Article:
There was a time that her other son applied for a job that is provided by the government. Her son took the exam but he was not employed.  “There was politicking” she inferred. She wished that the government would provide jobs for the people who are in line with their skills.

“Unfair,” manang Mary shared her sentiments. She said that when people apply for job they would not get employed.

At 61 she still dreams but not for herself. She dreams for her family. “I only wanted all my children to finish their studies and earn a degree, after that, I can die.” She is happy and satisfied with her selling vegetables. There is no other job that she would want to do. She have also no regrets about being a vendor.

She only wanted to make sure that her family would always have food to eat. “I am happy. I would sell so that I am sure my family would have always something to eat. That is my happiness.”

Everyday that manang Mary would work on the streets, she would not mind the POSD patrolling. “I only need to run,” she said. She has not yet experienced being caught and the hardest challenge in her work is being old.

When the POSD caught someone, the vendors will try to protect their products. “Some of them would try to confiscate using force even if the vendor is an elderly. Our backs as old people would always ache and we can feel getting weaker each time passes by”, she explained.

At 61 Manang Mary is still running. She can and she will. She is running for her family. She runs for her living, so she can still provide for her family.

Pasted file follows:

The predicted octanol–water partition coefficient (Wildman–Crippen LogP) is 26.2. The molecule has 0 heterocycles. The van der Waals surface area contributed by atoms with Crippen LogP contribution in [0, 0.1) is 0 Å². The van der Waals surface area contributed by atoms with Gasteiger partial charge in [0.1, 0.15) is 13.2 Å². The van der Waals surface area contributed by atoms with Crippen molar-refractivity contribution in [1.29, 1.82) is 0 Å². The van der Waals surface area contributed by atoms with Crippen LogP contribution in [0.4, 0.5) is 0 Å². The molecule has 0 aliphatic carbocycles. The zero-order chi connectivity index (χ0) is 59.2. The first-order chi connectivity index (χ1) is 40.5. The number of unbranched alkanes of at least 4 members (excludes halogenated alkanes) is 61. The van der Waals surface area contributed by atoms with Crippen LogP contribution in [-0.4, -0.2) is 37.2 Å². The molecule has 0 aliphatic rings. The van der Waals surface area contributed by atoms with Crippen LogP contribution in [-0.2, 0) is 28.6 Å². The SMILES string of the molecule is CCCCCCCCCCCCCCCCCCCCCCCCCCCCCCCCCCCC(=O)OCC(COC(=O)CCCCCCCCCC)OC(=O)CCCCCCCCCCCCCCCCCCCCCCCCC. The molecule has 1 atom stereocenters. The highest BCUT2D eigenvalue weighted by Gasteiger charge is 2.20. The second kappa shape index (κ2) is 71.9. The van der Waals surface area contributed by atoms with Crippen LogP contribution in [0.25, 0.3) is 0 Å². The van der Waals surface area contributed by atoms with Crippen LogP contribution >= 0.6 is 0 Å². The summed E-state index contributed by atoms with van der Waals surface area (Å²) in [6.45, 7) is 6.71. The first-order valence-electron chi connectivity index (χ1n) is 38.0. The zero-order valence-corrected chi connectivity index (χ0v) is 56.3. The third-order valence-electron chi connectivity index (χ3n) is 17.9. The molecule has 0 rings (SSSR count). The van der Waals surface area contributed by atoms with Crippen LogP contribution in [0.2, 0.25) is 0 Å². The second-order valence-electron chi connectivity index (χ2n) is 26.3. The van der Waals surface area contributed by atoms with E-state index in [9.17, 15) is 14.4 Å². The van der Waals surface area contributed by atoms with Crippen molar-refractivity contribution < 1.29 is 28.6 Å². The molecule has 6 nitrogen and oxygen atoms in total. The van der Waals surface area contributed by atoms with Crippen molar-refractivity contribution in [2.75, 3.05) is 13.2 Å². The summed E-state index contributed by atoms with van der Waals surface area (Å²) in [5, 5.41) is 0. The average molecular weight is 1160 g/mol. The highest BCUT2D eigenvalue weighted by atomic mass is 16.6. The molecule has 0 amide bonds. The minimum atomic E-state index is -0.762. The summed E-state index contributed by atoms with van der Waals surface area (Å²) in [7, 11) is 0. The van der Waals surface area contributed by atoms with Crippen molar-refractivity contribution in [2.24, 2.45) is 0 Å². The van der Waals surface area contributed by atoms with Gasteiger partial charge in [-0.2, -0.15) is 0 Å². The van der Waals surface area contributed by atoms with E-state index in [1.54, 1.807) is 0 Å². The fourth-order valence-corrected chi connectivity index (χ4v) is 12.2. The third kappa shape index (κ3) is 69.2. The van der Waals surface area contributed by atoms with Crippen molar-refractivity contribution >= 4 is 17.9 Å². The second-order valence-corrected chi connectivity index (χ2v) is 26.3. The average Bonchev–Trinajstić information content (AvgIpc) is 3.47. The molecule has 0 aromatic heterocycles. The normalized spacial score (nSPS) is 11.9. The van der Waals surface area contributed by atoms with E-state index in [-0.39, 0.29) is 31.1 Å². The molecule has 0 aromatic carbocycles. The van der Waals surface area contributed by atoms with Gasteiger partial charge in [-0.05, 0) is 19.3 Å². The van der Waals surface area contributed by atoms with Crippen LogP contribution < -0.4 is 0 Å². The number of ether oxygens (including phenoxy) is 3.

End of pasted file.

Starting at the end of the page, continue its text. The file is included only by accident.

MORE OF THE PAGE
*This Feature Story is originally a written output for DevC110 course. (copyright 2013)

“Connecting Fragments” *

Fragmented. Featured Image -- 990
This is how I remember my first lesson about the Philippines when I was a first grader. The first lesson is to describe a picture of small fragments of islands and islets being grouped under what are called Luzon, Visayas and Mindanao.

Diverse.
Coming to know of the country, which I have to be proud of, is home for a more than a thousand of species many of which are endemic to the country’s abounding wealth and beauty of various forms of natural resources.
These descriptions show how vast are the forms of life living in the Philippines, not only those we can find in nature but most especially are the people in-charge of these possessions as a nation.travel-tamawanindihome

Baguio, Benguet has been my home since I started college. I am not a native of Benguet or in any part of the Cordillera, but I had a chance to make a dwelling at a small community at Longlong, La Trinidad. Through a relative from my hometown at Marikina, I found an opportunity to explore living on a different place. The first time I stayed in the community I was welcomed by the rural setting of the area. I got the impression that the people there knew that our family were visitors and not a local of the community. When I ride the jeep I felt that a common spirit exist among each person in the vehicle I am in. It is just like riding the jeep from the city of Manila, but the difference is that everyone talks with each other. It seemed that everyone knew everybody.

The culture is different. I felt different. It was the time that I felt that I am a total stranger. However, there was a warm sensation I get every time that the people would notice this stranger is with them and they will just smile. I really did not understand when they initiated talking to me through their local dialect, nevertheless I felt welcomed and at home.

More days had passed and more about the identity of this community was revealed. I noticed that it was only my relative’s house that had a gate built around it. Most of the houses of the community were open. There were no fences.

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Notice when traveling in the Cordillera region, the city of Baguio and its near locations, local’s houses will often be recognized when they build no fence around their home. (Taken at Tam-awan Village, this Nipa house reflects the humble living and attitude of openness locals in this region possess.)